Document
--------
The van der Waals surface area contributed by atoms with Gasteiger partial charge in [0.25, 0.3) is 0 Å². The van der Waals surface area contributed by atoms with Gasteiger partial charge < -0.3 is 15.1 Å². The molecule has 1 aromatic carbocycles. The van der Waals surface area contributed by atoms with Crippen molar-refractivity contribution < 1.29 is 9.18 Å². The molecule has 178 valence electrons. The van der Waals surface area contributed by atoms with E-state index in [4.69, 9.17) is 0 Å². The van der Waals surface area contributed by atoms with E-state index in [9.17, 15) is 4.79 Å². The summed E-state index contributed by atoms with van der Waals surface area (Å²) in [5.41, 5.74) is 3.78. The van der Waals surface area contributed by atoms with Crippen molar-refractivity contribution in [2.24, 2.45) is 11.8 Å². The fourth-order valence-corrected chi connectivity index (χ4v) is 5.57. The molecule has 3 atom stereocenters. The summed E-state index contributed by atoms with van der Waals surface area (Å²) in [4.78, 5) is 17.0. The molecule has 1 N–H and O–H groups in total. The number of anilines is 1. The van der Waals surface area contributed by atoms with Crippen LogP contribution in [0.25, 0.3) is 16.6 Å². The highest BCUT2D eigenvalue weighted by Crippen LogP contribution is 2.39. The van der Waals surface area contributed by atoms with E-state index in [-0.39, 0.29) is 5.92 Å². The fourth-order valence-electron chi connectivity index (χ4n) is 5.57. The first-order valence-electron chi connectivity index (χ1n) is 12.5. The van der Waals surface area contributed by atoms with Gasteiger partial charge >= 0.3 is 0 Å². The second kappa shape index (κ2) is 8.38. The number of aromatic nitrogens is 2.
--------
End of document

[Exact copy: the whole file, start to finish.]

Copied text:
The van der Waals surface area contributed by atoms with Gasteiger partial charge in [0.25, 0.3) is 0 Å². The van der Waals surface area contributed by atoms with Gasteiger partial charge < -0.3 is 15.1 Å². The molecule has 1 aromatic carbocycles. The van der Waals surface area contributed by atoms with Crippen molar-refractivity contribution < 1.29 is 9.18 Å². The molecule has 178 valence electrons. The van der Waals surface area contributed by atoms with E-state index in [4.69, 9.17) is 0 Å². The van der Waals surface area contributed by atoms with E-state index in [9.17, 15) is 4.79 Å². The summed E-state index contributed by atoms with van der Waals surface area (Å²) in [5.41, 5.74) is 3.78. The van der Waals surface area contributed by atoms with Crippen molar-refractivity contribution in [2.24, 2.45) is 11.8 Å². The fourth-order valence-corrected chi connectivity index (χ4v) is 5.57. The molecule has 3 atom stereocenters. The summed E-state index contributed by atoms with van der Waals surface area (Å²) in [4.78, 5) is 17.0. The molecule has 1 N–H and O–H groups in total. The number of anilines is 1. The van der Waals surface area contributed by atoms with Crippen LogP contribution in [0.25, 0.3) is 16.6 Å². The highest BCUT2D eigenvalue weighted by Crippen LogP contribution is 2.39. The van der Waals surface area contributed by atoms with E-state index in [-0.39, 0.29) is 5.92 Å². The fourth-order valence-electron chi connectivity index (χ4n) is 5.57. The first-order valence-electron chi connectivity index (χ1n) is 12.5. The van der Waals surface area contributed by atoms with Gasteiger partial charge >= 0.3 is 0 Å². The second kappa shape index (κ2) is 8.38. The number of aromatic nitrogens is 2.